To an important extent, the challenges addressed arose due to previous human interventions. For example, modifications of rivers in the region, including the Musone River, at the south of the beach area in Numana, have reduced their transport of sediment to the sea and to the beaches. Another example is work to place large blocks at the base of the sea cliff of Mount Conero: while the intention was to protect the cliff, it appears that these accentuate wave energy. The work has helped to adapt against the impacts of climate change. Beach nourishment will need to be continued in the near future, with the goal also of addressing sea-level rise (actions to address sea-level rise of about 25 cm for 2050 and 60 cm for 2100 are being considered in planning).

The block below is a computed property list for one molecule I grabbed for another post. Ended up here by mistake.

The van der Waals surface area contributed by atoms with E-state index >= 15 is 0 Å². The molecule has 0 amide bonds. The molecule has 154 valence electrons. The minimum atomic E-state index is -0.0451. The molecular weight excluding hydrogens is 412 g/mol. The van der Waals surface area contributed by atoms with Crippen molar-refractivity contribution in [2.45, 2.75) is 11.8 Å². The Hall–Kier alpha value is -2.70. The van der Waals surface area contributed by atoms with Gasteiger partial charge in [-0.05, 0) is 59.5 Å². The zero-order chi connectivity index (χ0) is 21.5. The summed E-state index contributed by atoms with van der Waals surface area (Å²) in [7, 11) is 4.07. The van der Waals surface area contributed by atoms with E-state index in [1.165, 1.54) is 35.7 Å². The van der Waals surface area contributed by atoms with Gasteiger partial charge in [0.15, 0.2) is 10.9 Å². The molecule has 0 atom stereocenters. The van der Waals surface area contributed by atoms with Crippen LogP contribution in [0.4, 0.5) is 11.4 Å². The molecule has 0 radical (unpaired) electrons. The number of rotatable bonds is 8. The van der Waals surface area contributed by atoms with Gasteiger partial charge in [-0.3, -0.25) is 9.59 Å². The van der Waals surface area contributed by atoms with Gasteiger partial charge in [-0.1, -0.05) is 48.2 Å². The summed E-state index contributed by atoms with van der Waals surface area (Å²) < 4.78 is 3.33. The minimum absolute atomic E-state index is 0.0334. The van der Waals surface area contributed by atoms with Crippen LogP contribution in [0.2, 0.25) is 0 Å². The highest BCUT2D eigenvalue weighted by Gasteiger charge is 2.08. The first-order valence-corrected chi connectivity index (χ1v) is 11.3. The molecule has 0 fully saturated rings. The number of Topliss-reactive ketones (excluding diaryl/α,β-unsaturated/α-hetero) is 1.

The main objectives are to protect beach areas (in particular, lower sections of the beach), as well as cliffs, against erosion. In doing so, these actions seek to protect settlements and the tourism-based economy of this coastal area. Moreover, the overall strategic approach set out in the region’s Integrated Coastal Area Managed (ICAM) Plan is to focus on actions that address the imbalance between sediment erosion and accretion along the coast and to reduce the environmental and landscape impacts of coastal defences.

In addition to this objective focused on protection, the work also sought to strengthen the recreational opportunities of the shoreline (and hence tourism) and improve nature protection.